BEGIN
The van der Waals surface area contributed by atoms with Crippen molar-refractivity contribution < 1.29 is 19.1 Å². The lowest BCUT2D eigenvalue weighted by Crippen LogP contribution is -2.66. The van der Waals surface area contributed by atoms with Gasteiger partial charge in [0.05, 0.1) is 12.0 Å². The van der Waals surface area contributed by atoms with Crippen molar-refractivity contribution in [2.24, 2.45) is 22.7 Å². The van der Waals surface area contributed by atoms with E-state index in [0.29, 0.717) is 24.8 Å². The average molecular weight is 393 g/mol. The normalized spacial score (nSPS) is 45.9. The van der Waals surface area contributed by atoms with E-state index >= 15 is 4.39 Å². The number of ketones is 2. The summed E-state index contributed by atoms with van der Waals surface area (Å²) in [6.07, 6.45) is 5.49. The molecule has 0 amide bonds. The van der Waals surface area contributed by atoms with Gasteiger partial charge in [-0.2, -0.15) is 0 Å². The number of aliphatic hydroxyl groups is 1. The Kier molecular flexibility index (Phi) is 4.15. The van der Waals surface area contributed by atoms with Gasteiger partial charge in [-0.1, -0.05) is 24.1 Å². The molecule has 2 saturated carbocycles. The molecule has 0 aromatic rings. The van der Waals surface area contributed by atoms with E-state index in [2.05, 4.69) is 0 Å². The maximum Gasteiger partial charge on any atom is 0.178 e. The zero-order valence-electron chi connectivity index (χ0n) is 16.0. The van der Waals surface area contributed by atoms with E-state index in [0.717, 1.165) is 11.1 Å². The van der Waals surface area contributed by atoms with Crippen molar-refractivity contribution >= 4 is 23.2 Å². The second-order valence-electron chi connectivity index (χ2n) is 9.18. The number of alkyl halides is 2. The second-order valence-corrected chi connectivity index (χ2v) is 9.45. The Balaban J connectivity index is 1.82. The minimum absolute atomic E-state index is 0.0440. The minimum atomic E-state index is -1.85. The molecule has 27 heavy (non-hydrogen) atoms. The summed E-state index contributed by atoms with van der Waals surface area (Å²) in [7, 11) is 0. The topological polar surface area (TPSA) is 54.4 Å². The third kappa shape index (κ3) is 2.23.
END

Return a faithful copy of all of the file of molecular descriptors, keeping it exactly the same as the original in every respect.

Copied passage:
The van der Waals surface area contributed by atoms with Crippen molar-refractivity contribution < 1.29 is 19.1 Å². The lowest BCUT2D eigenvalue weighted by Crippen LogP contribution is -2.66. The van der Waals surface area contributed by atoms with Gasteiger partial charge in [0.05, 0.1) is 12.0 Å². The van der Waals surface area contributed by atoms with Crippen molar-refractivity contribution in [2.24, 2.45) is 22.7 Å². The van der Waals surface area contributed by atoms with E-state index in [0.29, 0.717) is 24.8 Å². The average molecular weight is 393 g/mol. The normalized spacial score (nSPS) is 45.9. The van der Waals surface area contributed by atoms with E-state index >= 15 is 4.39 Å². The number of ketones is 2. The summed E-state index contributed by atoms with van der Waals surface area (Å²) in [6.07, 6.45) is 5.49. The molecule has 0 amide bonds. The van der Waals surface area contributed by atoms with Gasteiger partial charge in [-0.2, -0.15) is 0 Å². The number of aliphatic hydroxyl groups is 1. The Kier molecular flexibility index (Phi) is 4.15. The van der Waals surface area contributed by atoms with Gasteiger partial charge in [-0.1, -0.05) is 24.1 Å². The molecule has 2 saturated carbocycles. The molecule has 0 aromatic rings. The van der Waals surface area contributed by atoms with E-state index in [2.05, 4.69) is 0 Å². The maximum Gasteiger partial charge on any atom is 0.178 e. The zero-order valence-electron chi connectivity index (χ0n) is 16.0. The van der Waals surface area contributed by atoms with E-state index in [0.717, 1.165) is 11.1 Å². The van der Waals surface area contributed by atoms with Crippen molar-refractivity contribution >= 4 is 23.2 Å². The second-order valence-electron chi connectivity index (χ2n) is 9.18. The number of alkyl halides is 2. The second-order valence-corrected chi connectivity index (χ2v) is 9.45. The Balaban J connectivity index is 1.82. The minimum absolute atomic E-state index is 0.0440. The minimum atomic E-state index is -1.85. The molecule has 27 heavy (non-hydrogen) atoms. The summed E-state index contributed by atoms with van der Waals surface area (Å²) in [7, 11) is 0. The topological polar surface area (TPSA) is 54.4 Å². The third kappa shape index (κ3) is 2.23.